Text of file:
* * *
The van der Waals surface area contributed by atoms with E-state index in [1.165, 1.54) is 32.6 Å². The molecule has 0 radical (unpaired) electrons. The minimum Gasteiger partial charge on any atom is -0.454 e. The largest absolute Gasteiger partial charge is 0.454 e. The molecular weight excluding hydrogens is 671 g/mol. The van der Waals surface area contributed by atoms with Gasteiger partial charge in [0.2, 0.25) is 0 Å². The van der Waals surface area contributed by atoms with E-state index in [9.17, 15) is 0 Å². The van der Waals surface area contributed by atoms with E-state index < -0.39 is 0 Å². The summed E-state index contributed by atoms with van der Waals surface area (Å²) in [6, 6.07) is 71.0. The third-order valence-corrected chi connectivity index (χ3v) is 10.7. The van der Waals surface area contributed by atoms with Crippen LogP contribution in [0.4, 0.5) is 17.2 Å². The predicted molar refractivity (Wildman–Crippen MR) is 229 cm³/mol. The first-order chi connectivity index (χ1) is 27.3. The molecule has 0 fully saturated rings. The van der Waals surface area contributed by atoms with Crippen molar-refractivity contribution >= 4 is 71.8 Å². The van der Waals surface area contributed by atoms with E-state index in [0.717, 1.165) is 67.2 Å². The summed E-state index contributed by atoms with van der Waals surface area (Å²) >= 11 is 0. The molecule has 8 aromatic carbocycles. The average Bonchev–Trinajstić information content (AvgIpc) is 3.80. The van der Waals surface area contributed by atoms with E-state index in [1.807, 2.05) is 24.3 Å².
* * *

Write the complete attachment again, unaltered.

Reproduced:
The van der Waals surface area contributed by atoms with E-state index in [1.165, 1.54) is 32.6 Å². The molecule has 0 radical (unpaired) electrons. The minimum Gasteiger partial charge on any atom is -0.454 e. The largest absolute Gasteiger partial charge is 0.454 e. The molecular weight excluding hydrogens is 671 g/mol. The van der Waals surface area contributed by atoms with Gasteiger partial charge in [0.2, 0.25) is 0 Å². The van der Waals surface area contributed by atoms with E-state index in [9.17, 15) is 0 Å². The van der Waals surface area contributed by atoms with E-state index < -0.39 is 0 Å². The summed E-state index contributed by atoms with van der Waals surface area (Å²) in [6, 6.07) is 71.0. The third-order valence-corrected chi connectivity index (χ3v) is 10.7. The van der Waals surface area contributed by atoms with Crippen LogP contribution in [0.4, 0.5) is 17.2 Å². The predicted molar refractivity (Wildman–Crippen MR) is 229 cm³/mol. The first-order chi connectivity index (χ1) is 27.3. The molecule has 0 fully saturated rings. The van der Waals surface area contributed by atoms with Crippen molar-refractivity contribution >= 4 is 71.8 Å². The van der Waals surface area contributed by atoms with E-state index in [0.717, 1.165) is 67.2 Å². The summed E-state index contributed by atoms with van der Waals surface area (Å²) >= 11 is 0. The molecule has 8 aromatic carbocycles. The average Bonchev–Trinajstić information content (AvgIpc) is 3.80. The van der Waals surface area contributed by atoms with E-state index in [1.807, 2.05) is 24.3 Å².